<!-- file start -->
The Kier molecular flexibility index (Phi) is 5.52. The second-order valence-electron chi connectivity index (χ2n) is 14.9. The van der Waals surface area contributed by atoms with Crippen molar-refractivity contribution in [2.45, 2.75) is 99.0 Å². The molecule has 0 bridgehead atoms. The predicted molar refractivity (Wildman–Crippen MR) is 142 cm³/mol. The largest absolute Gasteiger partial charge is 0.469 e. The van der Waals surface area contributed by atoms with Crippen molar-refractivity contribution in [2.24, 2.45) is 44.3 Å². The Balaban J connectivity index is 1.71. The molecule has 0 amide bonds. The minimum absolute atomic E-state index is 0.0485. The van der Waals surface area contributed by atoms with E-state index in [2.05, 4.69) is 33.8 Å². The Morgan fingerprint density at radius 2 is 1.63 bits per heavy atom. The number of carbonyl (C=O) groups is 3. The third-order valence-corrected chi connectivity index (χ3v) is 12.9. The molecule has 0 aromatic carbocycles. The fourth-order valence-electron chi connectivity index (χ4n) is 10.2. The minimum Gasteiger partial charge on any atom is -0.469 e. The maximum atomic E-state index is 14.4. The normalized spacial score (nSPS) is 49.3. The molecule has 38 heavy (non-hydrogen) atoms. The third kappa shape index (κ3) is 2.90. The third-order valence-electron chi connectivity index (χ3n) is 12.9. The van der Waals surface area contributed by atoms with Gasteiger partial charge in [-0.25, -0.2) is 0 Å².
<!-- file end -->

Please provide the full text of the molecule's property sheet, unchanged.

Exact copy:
The Kier molecular flexibility index (Phi) is 5.52. The second-order valence-electron chi connectivity index (χ2n) is 14.9. The van der Waals surface area contributed by atoms with Crippen molar-refractivity contribution in [2.45, 2.75) is 99.0 Å². The molecule has 0 bridgehead atoms. The predicted molar refractivity (Wildman–Crippen MR) is 142 cm³/mol. The largest absolute Gasteiger partial charge is 0.469 e. The van der Waals surface area contributed by atoms with Crippen molar-refractivity contribution in [2.24, 2.45) is 44.3 Å². The Balaban J connectivity index is 1.71. The molecule has 0 amide bonds. The minimum absolute atomic E-state index is 0.0485. The van der Waals surface area contributed by atoms with E-state index in [2.05, 4.69) is 33.8 Å². The Morgan fingerprint density at radius 2 is 1.63 bits per heavy atom. The number of carbonyl (C=O) groups is 3. The third-order valence-corrected chi connectivity index (χ3v) is 12.9. The molecule has 0 aromatic carbocycles. The fourth-order valence-electron chi connectivity index (χ4n) is 10.2. The minimum Gasteiger partial charge on any atom is -0.469 e. The maximum atomic E-state index is 14.4. The normalized spacial score (nSPS) is 49.3. The molecule has 38 heavy (non-hydrogen) atoms. The third kappa shape index (κ3) is 2.90. The third-order valence-electron chi connectivity index (χ3n) is 12.9. The van der Waals surface area contributed by atoms with Gasteiger partial charge in [-0.25, -0.2) is 0 Å².